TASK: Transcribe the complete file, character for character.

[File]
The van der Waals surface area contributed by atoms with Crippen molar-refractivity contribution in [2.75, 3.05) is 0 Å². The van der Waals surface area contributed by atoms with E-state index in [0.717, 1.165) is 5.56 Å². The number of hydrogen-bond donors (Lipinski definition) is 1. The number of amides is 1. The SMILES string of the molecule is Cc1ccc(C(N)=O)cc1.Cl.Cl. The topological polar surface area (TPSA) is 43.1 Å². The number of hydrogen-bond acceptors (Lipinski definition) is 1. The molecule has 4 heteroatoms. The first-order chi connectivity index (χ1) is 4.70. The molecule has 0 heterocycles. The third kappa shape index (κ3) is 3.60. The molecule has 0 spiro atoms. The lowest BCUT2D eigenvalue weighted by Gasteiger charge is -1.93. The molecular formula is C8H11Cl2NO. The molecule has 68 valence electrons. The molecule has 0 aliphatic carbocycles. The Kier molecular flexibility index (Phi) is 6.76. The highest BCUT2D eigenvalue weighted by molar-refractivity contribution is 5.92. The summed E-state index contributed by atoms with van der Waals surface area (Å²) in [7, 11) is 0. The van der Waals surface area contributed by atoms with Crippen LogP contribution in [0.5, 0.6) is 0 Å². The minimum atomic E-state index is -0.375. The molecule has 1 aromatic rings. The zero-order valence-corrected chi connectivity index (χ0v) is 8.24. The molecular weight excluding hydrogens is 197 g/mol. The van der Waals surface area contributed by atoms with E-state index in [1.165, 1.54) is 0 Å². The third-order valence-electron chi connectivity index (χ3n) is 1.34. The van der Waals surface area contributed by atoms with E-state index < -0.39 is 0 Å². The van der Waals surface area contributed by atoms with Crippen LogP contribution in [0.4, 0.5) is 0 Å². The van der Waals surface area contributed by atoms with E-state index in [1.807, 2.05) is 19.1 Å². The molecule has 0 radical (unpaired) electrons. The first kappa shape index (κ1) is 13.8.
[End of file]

The van der Waals surface area contributed by atoms with Crippen molar-refractivity contribution in [2.75, 3.05) is 0 Å². The van der Waals surface area contributed by atoms with E-state index in [0.717, 1.165) is 5.56 Å². The number of hydrogen-bond donors (Lipinski definition) is 1. The number of amides is 1. The SMILES string of the molecule is Cc1ccc(C(N)=O)cc1.Cl.Cl. The topological polar surface area (TPSA) is 43.1 Å². The number of hydrogen-bond acceptors (Lipinski definition) is 1. The molecule has 4 heteroatoms. The first-order chi connectivity index (χ1) is 4.70. The molecule has 0 heterocycles. The third kappa shape index (κ3) is 3.60. The molecule has 0 spiro atoms. The lowest BCUT2D eigenvalue weighted by Gasteiger charge is -1.93. The molecular formula is C8H11Cl2NO. The molecule has 68 valence electrons. The molecule has 0 aliphatic carbocycles. The Kier molecular flexibility index (Phi) is 6.76. The highest BCUT2D eigenvalue weighted by molar-refractivity contribution is 5.92. The summed E-state index contributed by atoms with van der Waals surface area (Å²) in [7, 11) is 0. The van der Waals surface area contributed by atoms with Crippen LogP contribution in [0.5, 0.6) is 0 Å². The minimum atomic E-state index is -0.375. The molecule has 1 aromatic rings. The zero-order valence-corrected chi connectivity index (χ0v) is 8.24. The molecular weight excluding hydrogens is 197 g/mol. The van der Waals surface area contributed by atoms with E-state index in [1.165, 1.54) is 0 Å². The third-order valence-electron chi connectivity index (χ3n) is 1.34. The van der Waals surface area contributed by atoms with E-state index < -0.39 is 0 Å². The van der Waals surface area contributed by atoms with Crippen LogP contribution in [0.4, 0.5) is 0 Å². The van der Waals surface area contributed by atoms with E-state index in [1.807, 2.05) is 19.1 Å². The molecule has 0 radical (unpaired) electrons. The first kappa shape index (κ1) is 13.8.